Direct evidence for cytokine involvement in neointimal hyperplasia

John E. Rectenwald, Lyle L. Moldawer, Thomas S. Huber, James M. Seeger, C. Keith Ozaki

Research output: Contribution to journalArticlepeer-review

86 Scopus citations


Background - Tumor necrosis factor-α (TNF-α) and interleukin 1 (IL-1) are proximal inflammatory cytokines that stimulate expression of adhesion molecules and induce synthesis of other proinflammatory cytokines. In addition, TNF-α and IL-1 influence vascular smooth muscle cell migration and proliferation in vitro. In view of the inflammatory nature of neointimal hyperplasia (NIH), we tested the hypothesis that endogenous TNF-α and IL-1 modulate low shear stress-induced NIH. Methods and Results - Mice underwent unilateral common carotid artery (CCA) ligation. Low shear stress in the patent ligated CCA has previously been shown to result in remodeling and NIH. Reverse transcriptase-polymerase chain reaction for TNF-α and IL-1α mRNA demonstrated both TNF-α and IL-1α mRNA in ligated CCAs, whereas normal and sham-operated CCAs had none. Mice lacking functional TNF-α (TNF-/-) developed 14-fold less neointimal area than WT controls (P<0.05). p80 IL-1 type I receptor knockout (IL-1RI-/-) mice tended to develop less (7-fold, P>0.05) neointimal area than WT controls. Furthermore, no IL-1α mRNA expression was detected in CCAs from TNF-/- mice; however, TNF-α mRNA expression was found in the IL-1RI-/- mice. Mice that overexpress membrane-bound TNF-α but produce no soluble TNF-α display an accentuated fibroproliferative response to low shear stress (P<0.05). Conclusions - These results directly demonstrate that TNF-α and IL-1 modulate NIH induced by low shear stress. NIH can proceed by way of soluble TNF-α-independent mechanisms. Specific anti-TNF-α and anti-IL-1 therapies may lessen NIH.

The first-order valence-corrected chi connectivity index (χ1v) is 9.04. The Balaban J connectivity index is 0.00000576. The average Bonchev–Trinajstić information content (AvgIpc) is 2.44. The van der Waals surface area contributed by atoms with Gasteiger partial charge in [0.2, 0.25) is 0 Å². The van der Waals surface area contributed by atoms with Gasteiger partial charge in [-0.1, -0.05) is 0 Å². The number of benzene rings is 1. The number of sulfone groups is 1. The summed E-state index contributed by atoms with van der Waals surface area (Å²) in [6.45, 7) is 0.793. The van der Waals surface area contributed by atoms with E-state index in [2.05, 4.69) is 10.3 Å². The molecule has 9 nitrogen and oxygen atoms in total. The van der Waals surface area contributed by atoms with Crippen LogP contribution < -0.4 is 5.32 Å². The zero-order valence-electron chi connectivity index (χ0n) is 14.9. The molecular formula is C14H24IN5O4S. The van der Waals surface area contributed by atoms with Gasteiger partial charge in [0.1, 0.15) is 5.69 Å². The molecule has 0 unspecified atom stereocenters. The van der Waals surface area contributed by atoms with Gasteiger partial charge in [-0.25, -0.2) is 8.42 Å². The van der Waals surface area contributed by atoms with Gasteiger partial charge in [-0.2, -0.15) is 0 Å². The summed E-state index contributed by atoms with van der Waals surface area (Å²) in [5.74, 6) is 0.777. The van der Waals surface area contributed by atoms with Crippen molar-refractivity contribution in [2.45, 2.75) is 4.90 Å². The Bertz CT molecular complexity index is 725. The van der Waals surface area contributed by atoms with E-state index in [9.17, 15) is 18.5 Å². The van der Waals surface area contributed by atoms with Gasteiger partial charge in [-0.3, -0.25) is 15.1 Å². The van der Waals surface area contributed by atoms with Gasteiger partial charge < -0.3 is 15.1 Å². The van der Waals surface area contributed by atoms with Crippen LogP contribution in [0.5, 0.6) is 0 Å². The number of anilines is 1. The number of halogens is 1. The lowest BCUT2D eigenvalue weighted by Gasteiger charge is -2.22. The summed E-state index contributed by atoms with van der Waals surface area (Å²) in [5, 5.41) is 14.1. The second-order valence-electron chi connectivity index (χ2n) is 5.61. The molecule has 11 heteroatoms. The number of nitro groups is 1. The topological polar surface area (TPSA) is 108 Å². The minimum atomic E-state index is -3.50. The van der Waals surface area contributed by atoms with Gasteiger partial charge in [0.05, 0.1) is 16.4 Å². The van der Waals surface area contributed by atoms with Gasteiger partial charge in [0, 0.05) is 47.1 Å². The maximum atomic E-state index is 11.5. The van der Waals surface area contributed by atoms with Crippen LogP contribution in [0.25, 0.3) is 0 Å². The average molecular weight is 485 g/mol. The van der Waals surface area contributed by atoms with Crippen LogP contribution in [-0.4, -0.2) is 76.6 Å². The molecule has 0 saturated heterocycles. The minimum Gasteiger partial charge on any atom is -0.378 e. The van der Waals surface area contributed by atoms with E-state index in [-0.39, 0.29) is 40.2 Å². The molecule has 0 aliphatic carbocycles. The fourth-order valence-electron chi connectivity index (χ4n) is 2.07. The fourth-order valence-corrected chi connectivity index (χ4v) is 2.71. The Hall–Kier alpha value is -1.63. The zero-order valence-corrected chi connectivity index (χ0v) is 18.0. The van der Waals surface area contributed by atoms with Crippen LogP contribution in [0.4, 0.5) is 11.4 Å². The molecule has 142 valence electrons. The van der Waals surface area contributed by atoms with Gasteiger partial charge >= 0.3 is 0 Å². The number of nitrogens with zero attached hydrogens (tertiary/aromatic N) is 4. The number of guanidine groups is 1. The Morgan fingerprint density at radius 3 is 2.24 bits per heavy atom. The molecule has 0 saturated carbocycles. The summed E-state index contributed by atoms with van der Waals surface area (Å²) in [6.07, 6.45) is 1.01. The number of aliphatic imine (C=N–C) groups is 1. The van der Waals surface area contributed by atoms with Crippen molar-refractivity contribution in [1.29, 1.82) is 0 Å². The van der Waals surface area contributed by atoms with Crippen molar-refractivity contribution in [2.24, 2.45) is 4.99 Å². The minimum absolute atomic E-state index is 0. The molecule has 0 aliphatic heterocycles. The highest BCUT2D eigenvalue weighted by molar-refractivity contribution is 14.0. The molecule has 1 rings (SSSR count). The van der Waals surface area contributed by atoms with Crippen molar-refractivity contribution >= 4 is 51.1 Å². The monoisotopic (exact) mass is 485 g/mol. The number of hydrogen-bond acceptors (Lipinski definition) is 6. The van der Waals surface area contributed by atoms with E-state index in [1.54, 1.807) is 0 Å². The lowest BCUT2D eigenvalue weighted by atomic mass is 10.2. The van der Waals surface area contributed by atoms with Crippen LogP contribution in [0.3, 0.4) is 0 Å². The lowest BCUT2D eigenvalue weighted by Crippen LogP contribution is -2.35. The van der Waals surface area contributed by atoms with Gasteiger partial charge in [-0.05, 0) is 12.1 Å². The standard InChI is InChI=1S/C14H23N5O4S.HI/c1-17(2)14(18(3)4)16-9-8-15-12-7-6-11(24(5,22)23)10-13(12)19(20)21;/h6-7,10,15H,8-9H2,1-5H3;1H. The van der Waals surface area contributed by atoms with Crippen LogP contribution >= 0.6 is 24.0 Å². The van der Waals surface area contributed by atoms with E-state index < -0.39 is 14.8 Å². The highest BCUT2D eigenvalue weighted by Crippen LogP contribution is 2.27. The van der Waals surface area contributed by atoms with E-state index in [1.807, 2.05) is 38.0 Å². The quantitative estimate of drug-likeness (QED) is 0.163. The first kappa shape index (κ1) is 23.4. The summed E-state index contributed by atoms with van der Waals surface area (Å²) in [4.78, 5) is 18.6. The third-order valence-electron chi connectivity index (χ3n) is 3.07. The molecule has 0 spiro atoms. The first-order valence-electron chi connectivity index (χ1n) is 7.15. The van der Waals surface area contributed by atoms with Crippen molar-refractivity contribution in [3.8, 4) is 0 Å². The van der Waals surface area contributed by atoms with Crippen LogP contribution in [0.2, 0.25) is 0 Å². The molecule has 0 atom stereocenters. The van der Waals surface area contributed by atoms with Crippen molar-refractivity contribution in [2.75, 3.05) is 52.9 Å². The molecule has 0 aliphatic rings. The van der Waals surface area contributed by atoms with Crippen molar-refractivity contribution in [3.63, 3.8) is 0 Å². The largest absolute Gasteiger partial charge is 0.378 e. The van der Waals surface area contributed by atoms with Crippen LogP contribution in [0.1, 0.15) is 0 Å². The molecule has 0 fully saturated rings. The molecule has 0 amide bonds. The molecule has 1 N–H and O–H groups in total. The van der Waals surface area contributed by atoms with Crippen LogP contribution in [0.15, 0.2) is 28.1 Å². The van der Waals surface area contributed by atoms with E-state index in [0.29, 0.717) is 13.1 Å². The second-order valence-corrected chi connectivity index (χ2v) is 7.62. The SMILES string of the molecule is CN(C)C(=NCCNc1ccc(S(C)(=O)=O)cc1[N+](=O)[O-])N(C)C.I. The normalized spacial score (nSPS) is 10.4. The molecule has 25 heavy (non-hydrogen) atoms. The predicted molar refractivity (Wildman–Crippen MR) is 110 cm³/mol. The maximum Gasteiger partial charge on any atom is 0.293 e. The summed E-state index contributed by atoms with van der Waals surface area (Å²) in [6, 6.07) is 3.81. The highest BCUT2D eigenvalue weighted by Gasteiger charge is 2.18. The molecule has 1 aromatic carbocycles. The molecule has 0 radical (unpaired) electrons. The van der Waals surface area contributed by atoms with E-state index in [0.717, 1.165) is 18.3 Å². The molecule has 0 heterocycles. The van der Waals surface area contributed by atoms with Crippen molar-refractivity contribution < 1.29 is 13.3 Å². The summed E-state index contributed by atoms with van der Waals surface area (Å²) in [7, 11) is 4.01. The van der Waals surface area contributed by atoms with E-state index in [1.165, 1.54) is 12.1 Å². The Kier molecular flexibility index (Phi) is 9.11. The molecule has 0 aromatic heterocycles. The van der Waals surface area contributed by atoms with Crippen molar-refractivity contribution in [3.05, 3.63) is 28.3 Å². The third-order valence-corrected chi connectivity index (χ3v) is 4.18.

Original languageEnglish (US)
Pages (from-to)1697-1702
Number of pages6
Issue number14
StatePublished - Oct 3 2000


  • Atherosclerosis
  • Carotid arteries
  • Remodeling
  • Restenosis

ASJC Scopus subject areas

  • Cardiology and Cardiovascular Medicine
  • Physiology (medical)


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